“The nature of ski areas is that 10 years down the road someone else buys it and may want to expand,” says Hallock. “We’ve talked about permanent protection in the Middle Boulder Creek area. The Hesse area has also been neglected, and the most heavily used areas of the Indian Peaks are the non-wilderness portions: Hesse and Lost Lake. And that’s probably why that area was left out of the Indian Peaks Wilderness designation. Ideally we don’t want to see the ski area ever come down into that area.”
“Ski areas can be agents of change,” adds Hallock. “You never know when some future owner will want to expand, and you have to have to be ready for these things.”
Regardless of what may — or may not — happen in the future, the cautious optimism shared by Ikler and Hallock should probably be laid at the feet of Tregaskis.
“I am trying to listen to our customers and to listen to the people who have not been Eldora’s fans,” Tregaskis says, adding that, “the Middle Boulder Creek Coalition, and the Sierra Club, we feel we’ve established a good relationship with them.”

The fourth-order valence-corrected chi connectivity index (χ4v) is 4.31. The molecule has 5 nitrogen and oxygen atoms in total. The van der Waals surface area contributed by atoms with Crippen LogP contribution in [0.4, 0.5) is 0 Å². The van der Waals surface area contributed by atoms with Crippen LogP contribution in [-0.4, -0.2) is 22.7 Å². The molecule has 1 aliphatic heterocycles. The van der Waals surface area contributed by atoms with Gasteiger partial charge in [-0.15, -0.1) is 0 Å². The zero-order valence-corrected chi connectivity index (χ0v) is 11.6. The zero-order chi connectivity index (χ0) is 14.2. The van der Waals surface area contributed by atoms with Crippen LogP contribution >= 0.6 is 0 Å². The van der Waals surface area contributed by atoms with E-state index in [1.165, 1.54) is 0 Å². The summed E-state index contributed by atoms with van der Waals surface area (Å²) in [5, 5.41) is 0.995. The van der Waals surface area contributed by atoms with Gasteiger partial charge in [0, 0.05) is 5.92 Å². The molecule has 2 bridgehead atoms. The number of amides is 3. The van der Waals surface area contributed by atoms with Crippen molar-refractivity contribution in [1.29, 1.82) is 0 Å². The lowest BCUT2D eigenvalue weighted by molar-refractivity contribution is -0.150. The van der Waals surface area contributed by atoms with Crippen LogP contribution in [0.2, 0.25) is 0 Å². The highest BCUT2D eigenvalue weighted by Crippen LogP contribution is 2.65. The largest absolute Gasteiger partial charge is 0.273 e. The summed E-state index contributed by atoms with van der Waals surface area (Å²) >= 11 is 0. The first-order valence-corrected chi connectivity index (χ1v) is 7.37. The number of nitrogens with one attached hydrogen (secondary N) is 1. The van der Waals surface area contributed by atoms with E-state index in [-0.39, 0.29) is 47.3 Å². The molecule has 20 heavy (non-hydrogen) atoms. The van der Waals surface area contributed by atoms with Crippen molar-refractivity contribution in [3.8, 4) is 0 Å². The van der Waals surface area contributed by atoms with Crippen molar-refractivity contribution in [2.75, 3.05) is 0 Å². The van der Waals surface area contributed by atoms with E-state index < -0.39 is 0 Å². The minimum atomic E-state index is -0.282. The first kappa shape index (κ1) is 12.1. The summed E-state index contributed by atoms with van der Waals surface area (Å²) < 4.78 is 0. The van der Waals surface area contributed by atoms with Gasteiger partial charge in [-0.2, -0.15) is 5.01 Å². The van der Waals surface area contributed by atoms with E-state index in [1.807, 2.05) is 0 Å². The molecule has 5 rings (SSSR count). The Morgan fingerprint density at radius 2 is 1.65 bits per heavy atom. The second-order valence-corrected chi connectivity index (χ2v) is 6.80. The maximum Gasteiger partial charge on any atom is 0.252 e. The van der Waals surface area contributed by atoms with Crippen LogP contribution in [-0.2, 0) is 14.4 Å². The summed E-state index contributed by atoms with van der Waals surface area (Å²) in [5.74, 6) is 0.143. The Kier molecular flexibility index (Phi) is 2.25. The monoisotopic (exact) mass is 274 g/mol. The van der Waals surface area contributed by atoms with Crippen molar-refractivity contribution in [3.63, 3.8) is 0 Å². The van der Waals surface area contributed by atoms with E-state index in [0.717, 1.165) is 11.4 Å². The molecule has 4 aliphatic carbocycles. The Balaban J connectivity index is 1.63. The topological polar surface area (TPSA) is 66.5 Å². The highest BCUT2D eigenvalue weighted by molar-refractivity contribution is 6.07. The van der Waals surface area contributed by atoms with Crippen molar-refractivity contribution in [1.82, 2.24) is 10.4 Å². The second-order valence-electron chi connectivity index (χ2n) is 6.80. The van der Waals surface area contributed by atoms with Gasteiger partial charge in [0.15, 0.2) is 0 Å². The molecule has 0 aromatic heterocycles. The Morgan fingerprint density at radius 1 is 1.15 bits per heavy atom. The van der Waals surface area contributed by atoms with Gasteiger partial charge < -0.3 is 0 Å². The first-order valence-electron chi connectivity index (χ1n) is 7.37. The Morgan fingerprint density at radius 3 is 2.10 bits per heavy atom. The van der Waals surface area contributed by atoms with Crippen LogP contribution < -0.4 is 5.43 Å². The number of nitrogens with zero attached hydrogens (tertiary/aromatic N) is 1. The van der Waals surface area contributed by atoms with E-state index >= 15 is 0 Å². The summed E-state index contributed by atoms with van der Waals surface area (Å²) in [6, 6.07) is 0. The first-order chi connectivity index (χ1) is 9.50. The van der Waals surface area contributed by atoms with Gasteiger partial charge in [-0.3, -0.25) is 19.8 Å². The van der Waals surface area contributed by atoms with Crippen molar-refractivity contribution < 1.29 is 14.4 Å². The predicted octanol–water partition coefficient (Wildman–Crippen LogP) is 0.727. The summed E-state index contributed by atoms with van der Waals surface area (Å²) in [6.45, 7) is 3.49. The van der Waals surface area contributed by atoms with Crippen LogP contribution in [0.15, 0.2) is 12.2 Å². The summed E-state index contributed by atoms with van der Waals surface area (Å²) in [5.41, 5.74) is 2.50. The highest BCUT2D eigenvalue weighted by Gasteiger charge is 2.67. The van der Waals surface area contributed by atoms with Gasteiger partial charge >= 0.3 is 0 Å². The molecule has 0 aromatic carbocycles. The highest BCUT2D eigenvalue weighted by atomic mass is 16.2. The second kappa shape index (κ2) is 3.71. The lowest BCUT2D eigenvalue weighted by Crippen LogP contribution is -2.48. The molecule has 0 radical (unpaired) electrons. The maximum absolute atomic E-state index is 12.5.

“Brent is out speaking with the community and the stakeholders and that is where there is the opportunity for compromise,” says Bass.
In his former role as a ski industry journalist, Bass is intimately familiar with the emotions that arise from battles between resort expansions and environmental concerns.
“We want to be something that Boulder County can be proud of: we have a lot planned that will make Eldora the centerpiece for the outdoor community here.”
“We all live here,” Bass says. “Eldora is not a big, publicly traded company. We are a different animal. We liken the experience here as similar to making a craft beer. That’s who we think we can be. We don’t want to be Budweiser. This is who we are as people, and that’s what we feel the resort should be.”
And, while there’s no word on if Budweiser will actually be on tap at Eldora’s venerable Timbers bar this season, the flavor that Tregaskis, Bass and the rest of the management team at Eldora are brewing up seems to be a smoother, less bitter concoction than in years past. With ongoing, collaborative discussions with former adversaries, attention to the little things like free Wi-Fi and better burgers, as well as an understanding that community matters — and with a fancy new lift to top it all off — Eldora could be one of the feel-good stories of Colorado skiing this season.
It’s exciting enough to make you want to catch first chair.
Eldora Mountain Resort plans to open for the 2017-2018 ski season on Thanksgiving weekend. eldora.com.